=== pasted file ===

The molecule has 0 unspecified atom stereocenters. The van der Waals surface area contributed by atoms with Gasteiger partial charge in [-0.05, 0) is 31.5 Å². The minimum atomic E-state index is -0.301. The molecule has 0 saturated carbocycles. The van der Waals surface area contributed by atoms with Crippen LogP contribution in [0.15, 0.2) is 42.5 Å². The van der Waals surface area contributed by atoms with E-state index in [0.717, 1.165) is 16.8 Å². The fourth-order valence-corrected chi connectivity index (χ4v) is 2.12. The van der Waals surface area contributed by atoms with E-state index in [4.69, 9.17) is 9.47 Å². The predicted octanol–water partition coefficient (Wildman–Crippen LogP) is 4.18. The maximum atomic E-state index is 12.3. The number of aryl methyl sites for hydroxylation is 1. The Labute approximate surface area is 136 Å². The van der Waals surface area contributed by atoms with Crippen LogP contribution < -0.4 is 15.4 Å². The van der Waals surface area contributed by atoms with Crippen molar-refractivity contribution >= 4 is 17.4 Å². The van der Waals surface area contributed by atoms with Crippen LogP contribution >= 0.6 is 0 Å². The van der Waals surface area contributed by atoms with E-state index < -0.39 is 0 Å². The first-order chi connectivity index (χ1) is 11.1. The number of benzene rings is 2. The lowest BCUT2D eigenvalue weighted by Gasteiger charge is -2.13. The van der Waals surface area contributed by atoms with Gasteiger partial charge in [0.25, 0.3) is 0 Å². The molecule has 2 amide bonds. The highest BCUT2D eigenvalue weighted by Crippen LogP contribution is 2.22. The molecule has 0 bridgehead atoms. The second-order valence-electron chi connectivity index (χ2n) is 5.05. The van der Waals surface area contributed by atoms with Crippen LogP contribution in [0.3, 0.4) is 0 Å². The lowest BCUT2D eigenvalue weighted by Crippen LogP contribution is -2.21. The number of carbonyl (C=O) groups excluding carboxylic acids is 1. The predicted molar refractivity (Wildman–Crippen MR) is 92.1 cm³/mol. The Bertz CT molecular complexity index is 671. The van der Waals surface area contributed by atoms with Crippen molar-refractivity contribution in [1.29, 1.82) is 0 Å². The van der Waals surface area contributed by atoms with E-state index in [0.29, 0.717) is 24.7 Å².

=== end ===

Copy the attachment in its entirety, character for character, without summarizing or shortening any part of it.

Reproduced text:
The molecule has 0 unspecified atom stereocenters. The van der Waals surface area contributed by atoms with Gasteiger partial charge in [-0.05, 0) is 31.5 Å². The minimum atomic E-state index is -0.301. The molecule has 0 saturated carbocycles. The van der Waals surface area contributed by atoms with Crippen LogP contribution in [0.15, 0.2) is 42.5 Å². The van der Waals surface area contributed by atoms with E-state index in [0.717, 1.165) is 16.8 Å². The fourth-order valence-corrected chi connectivity index (χ4v) is 2.12. The van der Waals surface area contributed by atoms with E-state index in [4.69, 9.17) is 9.47 Å². The predicted octanol–water partition coefficient (Wildman–Crippen LogP) is 4.18. The maximum atomic E-state index is 12.3. The number of aryl methyl sites for hydroxylation is 1. The Labute approximate surface area is 136 Å². The van der Waals surface area contributed by atoms with Crippen LogP contribution < -0.4 is 15.4 Å². The van der Waals surface area contributed by atoms with Crippen molar-refractivity contribution >= 4 is 17.4 Å². The van der Waals surface area contributed by atoms with Crippen LogP contribution >= 0.6 is 0 Å². The van der Waals surface area contributed by atoms with E-state index < -0.39 is 0 Å². The first-order chi connectivity index (χ1) is 11.1. The number of benzene rings is 2. The lowest BCUT2D eigenvalue weighted by Gasteiger charge is -2.13. The van der Waals surface area contributed by atoms with Gasteiger partial charge in [0.25, 0.3) is 0 Å². The molecule has 2 amide bonds. The highest BCUT2D eigenvalue weighted by Crippen LogP contribution is 2.22. The molecule has 0 bridgehead atoms. The second-order valence-electron chi connectivity index (χ2n) is 5.05. The van der Waals surface area contributed by atoms with Crippen LogP contribution in [0.3, 0.4) is 0 Å². The lowest BCUT2D eigenvalue weighted by Crippen LogP contribution is -2.21. The number of carbonyl (C=O) groups excluding carboxylic acids is 1. The predicted molar refractivity (Wildman–Crippen MR) is 92.1 cm³/mol. The Bertz CT molecular complexity index is 671. The van der Waals surface area contributed by atoms with Crippen molar-refractivity contribution in [1.29, 1.82) is 0 Å². The van der Waals surface area contributed by atoms with E-state index in [0.29, 0.717) is 24.7 Å².